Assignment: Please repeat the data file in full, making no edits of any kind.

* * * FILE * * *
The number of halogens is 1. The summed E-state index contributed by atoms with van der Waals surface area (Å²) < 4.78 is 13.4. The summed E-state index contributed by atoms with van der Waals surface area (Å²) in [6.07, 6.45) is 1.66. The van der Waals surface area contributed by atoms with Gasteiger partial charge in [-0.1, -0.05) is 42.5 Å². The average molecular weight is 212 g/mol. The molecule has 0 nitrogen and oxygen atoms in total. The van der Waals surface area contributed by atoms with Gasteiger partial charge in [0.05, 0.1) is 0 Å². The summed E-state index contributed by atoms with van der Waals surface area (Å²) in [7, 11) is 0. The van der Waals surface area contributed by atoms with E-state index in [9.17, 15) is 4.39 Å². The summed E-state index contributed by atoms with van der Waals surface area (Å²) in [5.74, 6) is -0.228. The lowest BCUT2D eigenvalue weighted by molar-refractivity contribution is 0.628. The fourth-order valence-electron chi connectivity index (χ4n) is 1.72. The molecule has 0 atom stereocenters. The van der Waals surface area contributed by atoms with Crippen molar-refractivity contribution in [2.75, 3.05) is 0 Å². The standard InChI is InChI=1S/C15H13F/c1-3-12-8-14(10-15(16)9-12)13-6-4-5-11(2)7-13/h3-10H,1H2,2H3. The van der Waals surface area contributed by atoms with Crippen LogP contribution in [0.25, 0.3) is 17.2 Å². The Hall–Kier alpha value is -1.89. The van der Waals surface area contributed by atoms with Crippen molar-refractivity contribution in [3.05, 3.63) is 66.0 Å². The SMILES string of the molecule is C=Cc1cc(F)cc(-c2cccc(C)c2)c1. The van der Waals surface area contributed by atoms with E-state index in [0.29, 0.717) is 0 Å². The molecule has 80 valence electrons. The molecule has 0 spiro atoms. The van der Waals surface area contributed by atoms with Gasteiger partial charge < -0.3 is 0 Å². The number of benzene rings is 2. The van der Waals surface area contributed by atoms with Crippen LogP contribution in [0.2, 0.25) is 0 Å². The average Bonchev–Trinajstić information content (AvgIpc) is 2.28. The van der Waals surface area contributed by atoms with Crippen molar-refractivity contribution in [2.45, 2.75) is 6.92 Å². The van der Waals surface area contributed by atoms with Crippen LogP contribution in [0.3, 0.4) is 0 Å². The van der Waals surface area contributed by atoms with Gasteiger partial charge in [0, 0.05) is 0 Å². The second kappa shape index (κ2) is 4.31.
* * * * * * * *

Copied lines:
The number of halogens is 1. The summed E-state index contributed by atoms with van der Waals surface area (Å²) < 4.78 is 13.4. The summed E-state index contributed by atoms with van der Waals surface area (Å²) in [6.07, 6.45) is 1.66. The van der Waals surface area contributed by atoms with Gasteiger partial charge in [-0.1, -0.05) is 42.5 Å². The average molecular weight is 212 g/mol. The molecule has 0 nitrogen and oxygen atoms in total. The van der Waals surface area contributed by atoms with Gasteiger partial charge in [0.05, 0.1) is 0 Å². The summed E-state index contributed by atoms with van der Waals surface area (Å²) in [7, 11) is 0. The van der Waals surface area contributed by atoms with E-state index in [9.17, 15) is 4.39 Å². The summed E-state index contributed by atoms with van der Waals surface area (Å²) in [5.74, 6) is -0.228. The lowest BCUT2D eigenvalue weighted by molar-refractivity contribution is 0.628. The fourth-order valence-electron chi connectivity index (χ4n) is 1.72. The molecule has 0 atom stereocenters. The van der Waals surface area contributed by atoms with Crippen molar-refractivity contribution in [2.75, 3.05) is 0 Å². The standard InChI is InChI=1S/C15H13F/c1-3-12-8-14(10-15(16)9-12)13-6-4-5-11(2)7-13/h3-10H,1H2,2H3. The van der Waals surface area contributed by atoms with Crippen LogP contribution in [0.25, 0.3) is 17.2 Å². The Hall–Kier alpha value is -1.89. The van der Waals surface area contributed by atoms with Crippen molar-refractivity contribution in [3.05, 3.63) is 66.0 Å². The SMILES string of the molecule is C=Cc1cc(F)cc(-c2cccc(C)c2)c1. The van der Waals surface area contributed by atoms with E-state index in [0.29, 0.717) is 0 Å². The molecule has 80 valence electrons. The molecule has 0 spiro atoms. The van der Waals surface area contributed by atoms with Gasteiger partial charge < -0.3 is 0 Å². The number of benzene rings is 2. The van der Waals surface area contributed by atoms with Crippen LogP contribution in [0.2, 0.25) is 0 Å². The average Bonchev–Trinajstić information content (AvgIpc) is 2.28. The van der Waals surface area contributed by atoms with Crippen molar-refractivity contribution in [2.45, 2.75) is 6.92 Å². The van der Waals surface area contributed by atoms with Crippen LogP contribution in [0.3, 0.4) is 0 Å². The van der Waals surface area contributed by atoms with Gasteiger partial charge in [0, 0.05) is 0 Å². The second kappa shape index (κ2) is 4.31.